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A horticulture therapist is a therapeutic professional who treats patients by engaging in horticultural tasks with them, varying from preparing a site for gardening to selling produce in farmers' markets. Horticultural therapy is used in rehabilitation programs for people with physical, mental, or psychological disabilities, and it can also be integrated into care for prisoners and the elderly. In order to become a horticultural therapist, someone needs to have an interest in gardening and helping people, and typically attendance at a program which trains rehabilitation professionals is required, followed by working experience in a therapy garden.
As many gardeners already know, working in a garden can be very therapeutic. Gardening can be emotionally restful and calming, encouraging a connection with the earth and creating a point of focus, and it can also be physically beneficial, allowing people to gently push their bodies to perform a variety of physical tasks. A horticultural therapist provides guidance and support tailored to the case of the patient, ranging from a troubled teen who is invited to garden to work out psychological issues to an elderly man in a wheelchair who feels like he can't garden until a horticultural therapist works with him to create a space in which to garden safely.
As early as the 1700s, people were recommending work in gardens for people with mental illness. Horticultural therapy can be beneficial for people with permanent disabilities, along with people recovering from physical or emotional trauma, and people who need more socialization skills. A horticultural therapist may opt to specialize in a particular issue, like rehabilitating people with disabilities to provide them with adaptive techniques or assisting people with mental illness, or the therapist may work more generally as a therapist with all kinds of people.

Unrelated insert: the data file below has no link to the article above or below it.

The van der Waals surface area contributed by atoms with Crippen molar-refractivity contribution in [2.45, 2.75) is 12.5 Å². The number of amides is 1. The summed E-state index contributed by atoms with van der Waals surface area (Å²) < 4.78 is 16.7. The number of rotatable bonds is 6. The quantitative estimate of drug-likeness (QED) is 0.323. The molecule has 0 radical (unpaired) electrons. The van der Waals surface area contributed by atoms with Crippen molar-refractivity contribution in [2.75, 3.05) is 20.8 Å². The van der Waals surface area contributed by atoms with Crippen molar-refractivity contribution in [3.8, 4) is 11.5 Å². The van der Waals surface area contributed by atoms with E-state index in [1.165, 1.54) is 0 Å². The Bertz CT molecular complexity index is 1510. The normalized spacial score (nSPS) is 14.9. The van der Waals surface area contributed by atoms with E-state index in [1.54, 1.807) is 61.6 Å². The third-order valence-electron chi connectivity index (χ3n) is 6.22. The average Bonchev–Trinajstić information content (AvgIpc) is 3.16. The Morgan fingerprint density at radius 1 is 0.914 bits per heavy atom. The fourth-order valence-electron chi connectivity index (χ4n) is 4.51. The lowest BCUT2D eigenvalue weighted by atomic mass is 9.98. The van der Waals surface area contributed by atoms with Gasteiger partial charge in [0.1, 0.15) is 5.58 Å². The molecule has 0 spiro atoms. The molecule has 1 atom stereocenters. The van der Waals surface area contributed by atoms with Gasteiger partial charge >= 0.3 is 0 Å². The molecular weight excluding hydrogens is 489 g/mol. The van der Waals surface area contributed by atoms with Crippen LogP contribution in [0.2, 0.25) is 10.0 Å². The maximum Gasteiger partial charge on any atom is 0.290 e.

In addition to using the garden as a space for therapy and rehabilitation, a horticultural therapist can also use therapy sessions to provide people with useful skills. People with mental disabilities, for example, can be taught gardening skills so that they have a greater level of independence, and the possibility of a job. Likewise, prisoners may benefit from a program which creates vocational skills which can be used on the outside to prevent recidivism. Horticulture therapists may also give back to their communities by establishing community gardens and supporting beautification efforts with the assistance of their patients.
Someone who is interested in a career as a horticultural therapist should think about areas of particular interest, such as working with children, the mentally ill, veterans, people with disabilities, surgical patients, the elderly, prisoners, and so forth. Knowing what area of interest appeals, the prospective therapist can find a training program tailored to people who plan to work in this area.